1. Eat abundant amounts of plant foods (fruits, vegetables, whole grains, beans, nuts and seeds).
2. Eat concentrated sugars only on rare occasions.
4. Use olive oil as your principal source of fat.
5. Eat dairy products (mainly cheese and yogurt) only occasionally
6. Eat red meat and poultry rarely and then in small amounts. Eat 4 eggs or less a week.
7. Eat fish frequently.
8. Drink wine in low to moderate amounts, generally with meals.
Illustration: diet pyramid: http://www.oldwayspt.org/mediterranean-diet-pyramid
Mediterranean Diet: Francesco Sofi et al Meta-analysis
Jacob Schor ND
October 20, 2010
Over the years we’ve followed the ongoing debate over what diet is the healthiest. Is it vegetarian, vegan, macrobiotic, Atkins, Zone, high carb, low carb or one of a seemingly endless list? We follow this debate closely as our patients frequently ask us for dietary advice during their visits. In the last few years, the scientists seem to have reached a consensus, at least temporarily. At this point in time, if we were able to choose any diet for our patients to emulate or follow, it should be what is called the Mediterranean diet. This is the classic diet eaten in the countries that border the Mediterranean Sea, Italy, Greece and Southern Spain up until the 1960s, before modernization and fast food set in.
A bit of History:
Probably the first, though unrecognized, promoter of the Mediterranean diet was Giacomo Castelvetro. Italian by birth, Castelvetro taught at Cambridge University in England. Appalled by English food and probably a bit homesick, he wrote a treatise praising the foods he missed titled, The Fruit, Herbs & Vegetables of Italy. He encouraged his English readers to plant salad greens and eat them regularly dressed with olive oil. Because he advocated for eating more vegetables, olive oil and other foods that have anticancer effect, some scientists now consider Castelvetro the Father of Nutritional Oncology. Though Castelvetro’s book was published in 1614, it is to be republished this year.
In our own era, Ancel Keys was among the first scientists to realize that a Mediterranean style diet is healthy. Keys was probably more famous for designing the K-rations eaten by soldiers during World War II. It’s a curious thought that the same man who brought us Spam also is also responsible for our appreciation of extra virgin olive oil.
Just after World War II, Keys organized what is known as the Seven Countries Study. This study examined the health of almost thirteen thousand middle-aged men in the United States, Japan, Italy, Greece, the Netherlands, Finland, and then-Yugoslavia comparing lifestyle and diet to cardiovascular disease risk and overall mortality. This study lasted for decades. The data clearly suggested that men who ate a diet of mostly fruits and vegetables, grains, beans, and fish were the healthiest. Men living in Crete had the healthiest hearts of any of the groups studied. Keys’ work led to the concept that Mediterranean style eating patterns were connected with good health. Since then the evidence supporting this Keys’ theory has steadily accumulated.
Research studies tell us that following a Mediterranean Diet reduces the risk of many chronic diseases including heart disease, high blood pressure, diabetes, depression, Alzheimer’s disease, Parkinson’s disease, rheumatoid arthritis, and asthma. It also reduces risk of certain cancers. Probably most important, the data tell us following this diet lengthens life span.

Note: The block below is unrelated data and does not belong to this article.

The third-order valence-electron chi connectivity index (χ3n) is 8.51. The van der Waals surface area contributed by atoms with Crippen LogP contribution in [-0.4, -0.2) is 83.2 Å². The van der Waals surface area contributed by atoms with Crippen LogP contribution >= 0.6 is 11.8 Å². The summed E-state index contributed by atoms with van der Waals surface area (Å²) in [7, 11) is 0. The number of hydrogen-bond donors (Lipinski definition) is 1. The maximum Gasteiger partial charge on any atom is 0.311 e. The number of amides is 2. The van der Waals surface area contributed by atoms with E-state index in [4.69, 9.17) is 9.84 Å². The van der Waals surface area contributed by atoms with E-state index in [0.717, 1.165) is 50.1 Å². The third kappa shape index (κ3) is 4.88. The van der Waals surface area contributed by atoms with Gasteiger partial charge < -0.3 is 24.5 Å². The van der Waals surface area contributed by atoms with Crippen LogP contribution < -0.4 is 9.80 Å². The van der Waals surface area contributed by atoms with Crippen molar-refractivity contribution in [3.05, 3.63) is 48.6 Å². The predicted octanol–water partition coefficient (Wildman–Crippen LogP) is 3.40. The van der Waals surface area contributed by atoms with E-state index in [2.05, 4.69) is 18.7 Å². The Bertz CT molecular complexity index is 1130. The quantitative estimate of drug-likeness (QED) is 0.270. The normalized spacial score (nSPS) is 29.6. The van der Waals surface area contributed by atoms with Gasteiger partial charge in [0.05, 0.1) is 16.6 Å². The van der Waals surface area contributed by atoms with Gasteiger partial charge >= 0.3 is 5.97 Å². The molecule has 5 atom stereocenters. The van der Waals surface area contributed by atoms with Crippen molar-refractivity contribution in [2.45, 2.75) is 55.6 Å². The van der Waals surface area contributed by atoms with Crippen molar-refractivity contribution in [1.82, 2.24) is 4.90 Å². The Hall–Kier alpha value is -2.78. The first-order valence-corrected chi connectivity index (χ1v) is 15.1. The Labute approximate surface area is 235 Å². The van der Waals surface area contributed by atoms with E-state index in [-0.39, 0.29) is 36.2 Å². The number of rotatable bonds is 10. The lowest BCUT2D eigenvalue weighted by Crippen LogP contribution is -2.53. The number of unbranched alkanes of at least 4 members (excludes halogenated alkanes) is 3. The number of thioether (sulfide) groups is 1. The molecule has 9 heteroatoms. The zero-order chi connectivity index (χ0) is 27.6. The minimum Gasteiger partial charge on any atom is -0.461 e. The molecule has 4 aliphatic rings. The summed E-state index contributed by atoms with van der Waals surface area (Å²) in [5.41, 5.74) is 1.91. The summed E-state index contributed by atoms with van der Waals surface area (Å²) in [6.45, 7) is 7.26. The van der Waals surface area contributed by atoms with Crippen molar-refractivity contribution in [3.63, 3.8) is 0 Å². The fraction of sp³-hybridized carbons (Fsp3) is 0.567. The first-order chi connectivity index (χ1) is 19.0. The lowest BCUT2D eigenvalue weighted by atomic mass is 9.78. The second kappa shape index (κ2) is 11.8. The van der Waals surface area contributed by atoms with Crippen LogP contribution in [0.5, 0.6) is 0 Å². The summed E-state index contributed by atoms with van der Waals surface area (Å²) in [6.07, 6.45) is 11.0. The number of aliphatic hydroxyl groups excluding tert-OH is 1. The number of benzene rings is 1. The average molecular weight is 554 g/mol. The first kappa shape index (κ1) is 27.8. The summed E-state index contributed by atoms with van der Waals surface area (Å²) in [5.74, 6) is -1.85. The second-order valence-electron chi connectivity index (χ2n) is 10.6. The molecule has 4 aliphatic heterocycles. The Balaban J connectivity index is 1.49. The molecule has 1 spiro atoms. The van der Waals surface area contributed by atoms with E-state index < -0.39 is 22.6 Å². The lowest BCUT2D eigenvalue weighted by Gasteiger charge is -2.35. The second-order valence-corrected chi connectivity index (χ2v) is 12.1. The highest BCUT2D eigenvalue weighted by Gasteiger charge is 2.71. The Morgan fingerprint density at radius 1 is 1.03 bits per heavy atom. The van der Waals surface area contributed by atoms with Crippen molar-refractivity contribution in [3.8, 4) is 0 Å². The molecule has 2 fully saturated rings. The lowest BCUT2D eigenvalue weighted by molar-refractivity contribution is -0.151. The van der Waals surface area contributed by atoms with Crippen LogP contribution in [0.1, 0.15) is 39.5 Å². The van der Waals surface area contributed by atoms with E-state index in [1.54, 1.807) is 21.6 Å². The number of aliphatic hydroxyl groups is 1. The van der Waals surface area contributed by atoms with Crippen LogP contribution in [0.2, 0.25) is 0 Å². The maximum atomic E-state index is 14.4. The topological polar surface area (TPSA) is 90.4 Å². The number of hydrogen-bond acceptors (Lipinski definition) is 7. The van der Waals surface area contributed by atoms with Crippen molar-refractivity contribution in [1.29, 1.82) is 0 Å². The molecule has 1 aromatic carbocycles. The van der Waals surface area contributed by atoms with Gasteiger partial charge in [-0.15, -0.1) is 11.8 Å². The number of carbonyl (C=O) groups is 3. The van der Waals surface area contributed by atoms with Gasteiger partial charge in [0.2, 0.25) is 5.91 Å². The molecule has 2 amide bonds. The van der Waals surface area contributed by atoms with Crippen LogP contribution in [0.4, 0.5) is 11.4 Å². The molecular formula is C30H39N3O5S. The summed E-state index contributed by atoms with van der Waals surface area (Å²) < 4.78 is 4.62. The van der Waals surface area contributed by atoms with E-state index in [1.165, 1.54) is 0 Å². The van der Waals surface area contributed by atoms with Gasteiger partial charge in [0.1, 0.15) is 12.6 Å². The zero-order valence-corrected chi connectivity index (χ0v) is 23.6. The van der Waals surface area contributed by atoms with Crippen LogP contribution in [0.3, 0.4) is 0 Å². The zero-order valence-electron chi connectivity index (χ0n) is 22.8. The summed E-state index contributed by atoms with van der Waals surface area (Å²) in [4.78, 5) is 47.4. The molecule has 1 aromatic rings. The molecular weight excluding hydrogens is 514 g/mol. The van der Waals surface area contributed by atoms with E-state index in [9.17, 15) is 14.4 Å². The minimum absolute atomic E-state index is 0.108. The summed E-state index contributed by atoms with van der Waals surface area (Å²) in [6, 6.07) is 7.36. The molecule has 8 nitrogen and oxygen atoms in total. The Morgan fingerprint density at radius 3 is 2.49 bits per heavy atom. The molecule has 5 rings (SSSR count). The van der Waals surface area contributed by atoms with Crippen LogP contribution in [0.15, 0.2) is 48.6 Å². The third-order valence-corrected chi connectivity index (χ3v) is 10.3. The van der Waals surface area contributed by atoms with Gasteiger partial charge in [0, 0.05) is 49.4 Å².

Sofi et al:
In November 2010, Francesco Sofi and colleagues from the University of Florence, Italy had a significant paper published on the long-term benefit of following this diet. It was a meta-analysis of data from many prior studies, and calculated the impact the Mediterranean diet has on major disease and mortality.
Actually this 2010 paper was an update on a prior paper Sofi had published in the September 2008 issue of the British Medical Journal. This first analysis looked at all the studies on the Mediterranean diet published from 1966 to June 2008. Data from twelve separate studies were combined for analysis. Doing this gave Sofi and colleagues a pool of data from 1, 574, 299 subjects. The November 2010 update added 7 more studies expanding the data pool to 2,190,627 subjects.
How closely a subject followed the Mediterranean diet pattern was measured through a simple point score. For each characteristic used to describe the Mediterranean diet in which the subject scored above the mean, or was above average, they received one point. For each characteristic that they were average or below they received a zero. For example, eating above average amounts of vegetables, earned a point or eating below average amounts of red meat earned a point. Subjects could earn from 0 points for absolutely poor adherence to the diet up to a high score of 9 points for excellent adherence.
Sofi’s analysis found that as little as a 2-point increase in scores produced statistically significant decreases in disease risk. For every 2-point increase in their adherence score, a subject had a 13% decrease in the risk for getting Alzheimer’s and Parkinson’s disease, a 6% decrease in risk of getting or dying of cancer, and a 9% decreased risk of dying of cardiovascular disease. Every 2-point increase in adherence was associated with an 8% decrease in risk of overall mortality, that is, dying from any cause. The closer one follows the diet, the more points and the greater the benefit.
As there is no comparable degree of scientific data supporting the other ‘diets’ that have been promoted over the years, it makes sense for people to shift their diets in the direction of a Mediterranean diet.